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06-24-2008, 02:55 AM   #16
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QuoteOriginally posted by Gooshin Quote
the better question is which assortament of glass do you think is better, or, better suited to your needs, that of canon, or pentax.

the 5D is a relic and will be replaced

the K20D is new but will still be replaced

both will be replaced by something better, but your glass will last you forever.
Ouch! "a relic" ?

The 5D was released in october 2005, that's a whole 2,5 years... have we become so addicted to change?

I remember buying my Z1P in 1995 and stopping using it in 2005 when I bought my Ds... but then the film wasn't welded in the camera...

Seriously though, the 5D is lacking in the ergonomics and functionalities department but not in the IQ department, even compared to K20.


When I look at images from the K20 or 5D, I really have no idea what more we need, except maybe for people printing A0... ....

I think we are now free to choose our brand based only on ergonomics, performances (AF/AE), specialized recquirements (low-light, fast fps...) or any kind of compromise you might need but IQ is no longer an area where you see strong variations across brands.

06-24-2008, 07:38 AM   #17
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5d/24-70 All The Way!
06-24-2008, 08:05 AM   #18
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based on the intended use i'd say the k20d is the better choice. the body/lens combo is sealed extremely well; i've used it in the rain, snow and dirt. the 5d might suffer damage where the k20d wouldn't.

build wise, the pentax lens is better. better mtf, better everything. tokina also sells the lens for canon & nikon mounts, but it's a different build. you shouldn't really think of them as being identical.

since i own a k10d & 16-50, i know it's a solid performer in nature... and i lust for a ff body. either way you go, you'll probably want both for different reasons later on
06-24-2008, 11:09 AM   #19
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Hi all

Well, as the current owner of a pair of K10D's, I can only speak theoretically when trying to make valid comparisons between Canon's 5D and Pentax's K20D, but reckon that my viewpoint still holds some sway, due to the numerous similarities that currently exist between the K10D/K20D !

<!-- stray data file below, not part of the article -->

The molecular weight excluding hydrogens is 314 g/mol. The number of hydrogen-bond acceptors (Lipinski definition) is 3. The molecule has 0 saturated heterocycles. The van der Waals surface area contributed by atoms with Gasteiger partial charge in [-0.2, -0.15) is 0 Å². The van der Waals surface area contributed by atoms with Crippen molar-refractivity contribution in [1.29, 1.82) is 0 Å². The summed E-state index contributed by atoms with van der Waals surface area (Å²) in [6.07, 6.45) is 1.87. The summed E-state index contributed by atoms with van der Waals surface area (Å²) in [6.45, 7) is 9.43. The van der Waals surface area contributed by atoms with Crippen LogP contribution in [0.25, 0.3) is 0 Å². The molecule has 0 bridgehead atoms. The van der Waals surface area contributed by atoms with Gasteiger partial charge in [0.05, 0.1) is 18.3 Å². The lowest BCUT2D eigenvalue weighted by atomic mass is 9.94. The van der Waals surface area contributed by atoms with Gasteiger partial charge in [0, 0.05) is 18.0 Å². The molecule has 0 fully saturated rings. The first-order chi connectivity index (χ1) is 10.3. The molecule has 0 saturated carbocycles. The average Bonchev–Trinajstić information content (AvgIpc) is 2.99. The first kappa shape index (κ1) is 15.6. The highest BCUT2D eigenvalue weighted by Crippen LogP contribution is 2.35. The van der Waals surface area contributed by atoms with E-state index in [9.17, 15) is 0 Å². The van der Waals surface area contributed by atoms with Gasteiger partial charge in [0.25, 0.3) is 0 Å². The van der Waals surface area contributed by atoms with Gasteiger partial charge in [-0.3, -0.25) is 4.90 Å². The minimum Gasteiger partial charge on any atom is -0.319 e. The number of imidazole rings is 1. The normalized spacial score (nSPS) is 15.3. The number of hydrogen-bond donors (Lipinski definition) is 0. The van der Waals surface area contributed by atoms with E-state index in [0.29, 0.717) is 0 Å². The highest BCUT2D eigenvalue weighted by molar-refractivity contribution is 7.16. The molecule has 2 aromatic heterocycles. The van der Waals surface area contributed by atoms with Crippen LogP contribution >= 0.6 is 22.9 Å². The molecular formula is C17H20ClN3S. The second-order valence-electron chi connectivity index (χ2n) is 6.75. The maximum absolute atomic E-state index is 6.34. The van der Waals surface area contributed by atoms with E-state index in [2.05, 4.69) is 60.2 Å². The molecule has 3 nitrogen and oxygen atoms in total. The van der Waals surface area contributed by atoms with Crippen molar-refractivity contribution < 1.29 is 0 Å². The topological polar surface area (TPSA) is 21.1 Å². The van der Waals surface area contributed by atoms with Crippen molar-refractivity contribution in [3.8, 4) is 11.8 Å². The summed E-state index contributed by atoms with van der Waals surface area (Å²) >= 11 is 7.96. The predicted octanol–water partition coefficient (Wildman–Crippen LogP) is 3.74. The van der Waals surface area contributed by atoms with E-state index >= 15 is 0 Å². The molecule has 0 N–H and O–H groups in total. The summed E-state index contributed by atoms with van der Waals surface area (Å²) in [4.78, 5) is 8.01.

If 'push came to shove', I really wouldn't be prepared to forego the K20D's reassuringly solid build quality, comprehensive weather-proofing, intuitive controls and delightfully balanced ergonomic body shape, in favour of a Canon 5D.
The thought of abandoning the K20D's brilliantly implemented body Shake Reduction feature, in favour of Canon's expensively designed IS technology (which is a de facto requirement in each of their equivalent lenses) simply makes this proposal a total deal-breaker for me, on a cost basis alone !
Whilst attempting to draw comparisons between these two DSLR's, another thing to bear in mind is the sheer 'bulk' of the 5D, which has to be felt to be appreciated. Considering the differing pricing structure & diverse market sectors which the K20D and 5D respectively inhabit, it's surely a remarkable tribute to Pentax's engineering & design ethos that these two cameras are even being discussed in the same breath !

Best regards
Richard


Last edited by Confused; 06-24-2008 at 11:33 AM.
06-24-2008, 12:35 PM   #20
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Yeah... I'm up to the point where I have spent enough money if I were to offload all I have I would be able to get a decent 5d setup.

I tried one out the other day from a buddy of mine and the large FF viewfinder was gorgeous!

But because of the price and versatility of my Pentax's I can't bring myself to totally jump.

Has anyone done a High ISO low light comparison of them?
06-24-2008, 01:17 PM   #21
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5 simple un-trumpable reasons to choose the K20D:


1) In-body Shake Reduction.

2) Weather-sealing. I can't overstate how nice it is to not worry about your $1.6K investment when you're tromping down a dusty trail. It simply makes photography more pleasurable.

3) Image Quality. The IQ of the $1000 (body) K20D is class-leading, and with good glass, is either better or equivalent to the $1700 (body) 5D. See referenced Online Photographer re that.

4) Resolution. 14.6mp gives you a bit more high-quality cropability.

5) The glass. 30-year old Super Takumars to modern SDM'd DA* primes/zooms, all affordable, all Shake Reduced (see #1), many providing as good or better IQ than their Canon counterparts.



.
06-24-2008, 01:55 PM   #22
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QuoteOriginally posted by jfsavage Quote
o Lens quality. The Canon L is a much higher quality lens.
I beg to differ. While any one specific copy of a certain brand of lens may be better or worse, I have seen nothing overall to lead me to believe that Canon L glass is better or worse than Pentax, except for Canon's marketing around their "L". They figure if they say it enough times, people might believe it. And your going to end up with a whole collection of lenses, not just one, so figure that into the price.
06-24-2008, 01:57 PM   #23
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Already Replied on another Forum

Both camera's are GREAT! Actually so is the K200D and the 450D and the D300 and the D70 as well as the D200 and the K100D as well as the 1Ds Mklll and the 350D and the Olympus E3 and the Fuji S5 etc etc etc etc....

What is YOUR criteria for a good camera? What are you looking for specifically? None of these camera's will improve your "TALENT, INGENUITY, VISION, EXPRESSION etc..." I have done pro shoots with everything from a Canon G5 5 megapixel camera to a Canon 1Ds Mkll, from a Canon 350D to a Pentax K20D. In the final analysis, if you know what the support of your image will be you can respond accordingly. In fact I am wrong...Most DSLR's or compacts can pull of some serious resolution if the limitations of the tools are understood.

Look...I was sponsored by Bronica, Fuji, Canon and Pentax. I didn't give a flying F..... about which was better, as the differences were really quite minute. In fact the less you know about what the application of your images are going to be, the less discerning you are about the reasons for your choices.